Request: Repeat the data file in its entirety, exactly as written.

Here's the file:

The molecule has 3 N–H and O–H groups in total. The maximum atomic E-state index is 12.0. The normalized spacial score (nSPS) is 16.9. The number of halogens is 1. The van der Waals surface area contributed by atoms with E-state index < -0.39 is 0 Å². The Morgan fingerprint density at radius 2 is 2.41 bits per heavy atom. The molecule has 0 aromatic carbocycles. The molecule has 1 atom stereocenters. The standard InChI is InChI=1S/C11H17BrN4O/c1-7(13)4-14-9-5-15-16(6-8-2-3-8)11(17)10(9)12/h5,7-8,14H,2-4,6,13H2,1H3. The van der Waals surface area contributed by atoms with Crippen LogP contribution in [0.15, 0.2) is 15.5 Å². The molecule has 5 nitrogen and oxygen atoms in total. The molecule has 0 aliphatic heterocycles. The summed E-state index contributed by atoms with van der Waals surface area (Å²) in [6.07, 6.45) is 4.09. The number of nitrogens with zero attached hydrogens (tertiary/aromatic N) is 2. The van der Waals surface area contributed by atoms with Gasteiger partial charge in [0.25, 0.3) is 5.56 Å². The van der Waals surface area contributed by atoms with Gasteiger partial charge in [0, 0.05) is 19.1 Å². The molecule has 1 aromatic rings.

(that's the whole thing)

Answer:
The molecule has 3 N–H and O–H groups in total. The maximum atomic E-state index is 12.0. The normalized spacial score (nSPS) is 16.9. The number of halogens is 1. The van der Waals surface area contributed by atoms with E-state index < -0.39 is 0 Å². The Morgan fingerprint density at radius 2 is 2.41 bits per heavy atom. The molecule has 0 aromatic carbocycles. The molecule has 1 atom stereocenters. The standard InChI is InChI=1S/C11H17BrN4O/c1-7(13)4-14-9-5-15-16(6-8-2-3-8)11(17)10(9)12/h5,7-8,14H,2-4,6,13H2,1H3. The van der Waals surface area contributed by atoms with Crippen LogP contribution in [0.15, 0.2) is 15.5 Å². The molecule has 5 nitrogen and oxygen atoms in total. The molecule has 0 aliphatic heterocycles. The summed E-state index contributed by atoms with van der Waals surface area (Å²) in [6.07, 6.45) is 4.09. The number of nitrogens with zero attached hydrogens (tertiary/aromatic N) is 2. The van der Waals surface area contributed by atoms with Gasteiger partial charge in [0.25, 0.3) is 5.56 Å². The van der Waals surface area contributed by atoms with Gasteiger partial charge in [0, 0.05) is 19.1 Å². The molecule has 1 aromatic rings.